12 Kliuchevsky, Vol. Ill, p. 188.
13 Ibid., Vol. II, pp. 317–18, 336–37, 340. Blum, pp. 96, 234.
14 Kliuchevsky, Vol. II, pp. 321–23, 331–50; Vol. III, pp. 181–88. Blum, pp. 254–55. Grekov, Krest'iane, pp. 826, 850. Grekov, Glavneiˇshie, pp. 64–65.
If the peasants' debts tied them to their lords as strongly and as hopelessly as Kliuchevsky asserts, it is puzzling that the government had first to limit and then to forbid their movement by law.
15 Kliuchevsky, Vol. III, pp. 243–46; Vol. IV, pp. 142–48. Grekov, Glavneiˇshie, pp. 71–72.
16 Here are a few examples: In Pushkin's Dubrovsky, the old Dubrovsky is identified as the owner of seventy souls, and Prince Vereisky, of three thousand; in The Captain's Daughter, the commandant's wife is impressed by Grinev's father's ownership of three hundred souls; in Gogol's The Dead Souls, Pliushkin owns more than a thousand souls; in Goncharov's Oblomov, the principal hero owns three hundred and fifty; in his A Common Story, a certain Anton Ivanich has twelve, mortgaged over and over again….
17 Kliuchevsky, Vol. I, p. 293.
18 Ibid., Vol. I, pp. 293–94. Grekov, Krest'iane, p. 387.
19 Blum Jerome, “The Rise of Serfdom in Eastern Europe,” American Historical Review, LXII (1957), pp. 807–36. See particularly pp. 821–22.
20 Kliuchevsky, Vol. III, pp. 101–02.
21 Grekov, Krest'iane, pp. 381–83. There seems to be considerable disagreement among the authorities he cites. He mentions a number of legislative enactments passed at the end of the fifteenth century and in 1510, 1519, 1520, 1532 limiting the freedom of peasants to move (p. 387).
22 Blum, “The Rise of Serfdom,” p. 819.
23 Ostrogorsky Georg, “Agrarian Conditions in the Byzantine Empire in the Middle Ages,” The Cambridge Economic History of Europe, Second Edition (Cambridge: Cambridge University Press, 1966), I, 206. See also pages 11, 27–28, 33, 66 and 257 of the same volume. Also, Brownlow W. R., Lectures on Slavery and Serfdom in Europe (London and New York: Burns and Oates, Ltd., 1892), pp. 49–50.
24 François Louis Ganshof and Adriaan Verhulst, “Medieval Agrarian Society in its Prime: France, The Low Countries, and Western Germany,” Cambridge Economic History, I, 294; M.M. Postan in his essay on “England,” same volume, pp. 552–56, 563–64, 624; Blum, “The Rise of Serfdom,” pp. 810–11.
25 Smith R. E. F., The Enserfment of the Russian Peasantry (Cambridge: Cambridge University Press, 1968), p. 4.
26 Postan, essay on “England,” Cambridge Economic History, I, 566–70.
27 Ibid., p. 609.
28 Brownlow, Lectures on Slavery, pp. 157–83. Smith, Enserfment, pp. 4–5.
29 The idea that sheep-breeding may have had something to do with serfdom was suggested by Nieboer in his book (pp. 371–75) discussed in Part III.
30 Ponting K. G., The Wool Trade Past and Present (Manchester and London: Columbine Press, 1961), p. 30. The figures are based on a chart facing p. xviii of Medieval Merchant Ventures by E. Caruss Wilson.
31 According to Postan, p. 568, domestic consumption of cloth is not known. Peter J. Bowden arbitrarily assumed it to be 50 percent. See his The Wool Trade in Tudor and Stuart England (London: Macmillan & Co., Ltd., 1962), p. 37.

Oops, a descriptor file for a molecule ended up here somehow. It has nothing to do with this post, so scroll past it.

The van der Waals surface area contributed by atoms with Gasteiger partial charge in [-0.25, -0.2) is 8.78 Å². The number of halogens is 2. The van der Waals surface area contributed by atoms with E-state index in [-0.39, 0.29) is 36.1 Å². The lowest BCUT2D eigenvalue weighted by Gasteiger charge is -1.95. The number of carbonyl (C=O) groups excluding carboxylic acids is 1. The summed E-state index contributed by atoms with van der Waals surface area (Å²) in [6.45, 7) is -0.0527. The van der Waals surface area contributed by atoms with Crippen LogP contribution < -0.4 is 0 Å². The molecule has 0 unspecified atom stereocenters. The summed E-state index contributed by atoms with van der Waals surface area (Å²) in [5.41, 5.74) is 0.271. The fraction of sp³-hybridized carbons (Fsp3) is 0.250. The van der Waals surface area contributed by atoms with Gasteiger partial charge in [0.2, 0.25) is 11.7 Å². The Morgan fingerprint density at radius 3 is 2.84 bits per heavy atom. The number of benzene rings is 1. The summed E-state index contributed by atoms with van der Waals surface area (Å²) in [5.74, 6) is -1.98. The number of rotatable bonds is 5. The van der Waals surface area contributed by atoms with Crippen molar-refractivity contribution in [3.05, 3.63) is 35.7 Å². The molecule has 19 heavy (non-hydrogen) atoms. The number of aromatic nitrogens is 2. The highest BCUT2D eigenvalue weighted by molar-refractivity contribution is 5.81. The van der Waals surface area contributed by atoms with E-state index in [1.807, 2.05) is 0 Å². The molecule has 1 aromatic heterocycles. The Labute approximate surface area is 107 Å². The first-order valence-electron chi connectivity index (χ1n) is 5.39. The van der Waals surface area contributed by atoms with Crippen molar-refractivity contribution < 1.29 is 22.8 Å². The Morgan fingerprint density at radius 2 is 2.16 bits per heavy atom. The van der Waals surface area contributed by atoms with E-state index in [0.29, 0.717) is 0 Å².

32 Data on the size of the sheep population, or more correctly on increments in it, would not be sufficient for our problem. We would have to know how many cropraising peasants were replaced, say, by 1,000 extra sheep.
33 See Lipson E., The History of the Woollen and Worsted Industries (London?: Frank Cass & Co., Ltd., 1965), p. 19; Nasse E., On the Agricultural Community of the Middle Ages, and Inclosures of the Sixteenth Century in England (London: Macmillan & Co., 1871), pp. 77–78; Brownlow, Lectures on Slavery, p. 184; Bowden, Wool Trade, p. xvi.
34 Woodman, Slavery and the Southern Economy, p. 7.
35 Conrad and Meyer, Economics of Slavery, p. 80; Sellers James Benson, Slavery in Alabama (University, Alabama: University of Alabama Press, 1950), pp. 71, 120, 162–63; Taylor Rosser Howard, Slaveholding in North Carolina: An Economic View (Chapel Hill: University of North Carolina Press, 1926), p. 72; Trexler Harrison Anthony, Slavery in Missouri (Baltimore: The Johns Hopkins Press, 1914), pp. 13, 19; Woodman, Slavery and the Southern Economy, pp. 14–15.
36 As the authors practically admit on p. 78. On the profitability debate see Stanley L. Engerman, “The Effects of Slavery Upon the Southern Economy: A Review of the Recent Debate,” Explorations in Entrepreneurial History, Second Series, IV (1967), pp. 71–97.
37 It was published in The Hague by Martinus Nijhoff. A republication is scheduled in 1970 by Burt Franklin, Publisher, New York.
38 Smith Adam, The Wealth of Nations (London: Cannan's edition, 1922), II, 66–68. There is another book by Wakefield on the-same subject: England and America: A Comparison of the Social and Political State of Both Nations (London: Richard Bentley, 1833), Vol. II. Other sources: Cairnes J. E., The Slave Power (London: Parker, Son, and Bourn, 1862); Mill J. S., Principles of Political Economy, 1848 (New York: D. Appleton and Co., 1920), I, 316.
39 Nieboer, Slavery as an Industrial System, pp. 312, 389.
40 A clear statement by Ostrogorsky was quoted in Part II. For the American views, see Woodman's collection.
41 Genovese Eugene D., The Political Economy of Slavery (New York: Vintage Books, 1967), p. 84. Ulrich B. Phillips, “The Economic Cost of Slaveholding in the Cotton Belt,” Pol. Sci. Q., XX (June 1905), partially reproduced in Woodman, Slavery and the Southern Economy, p. 36.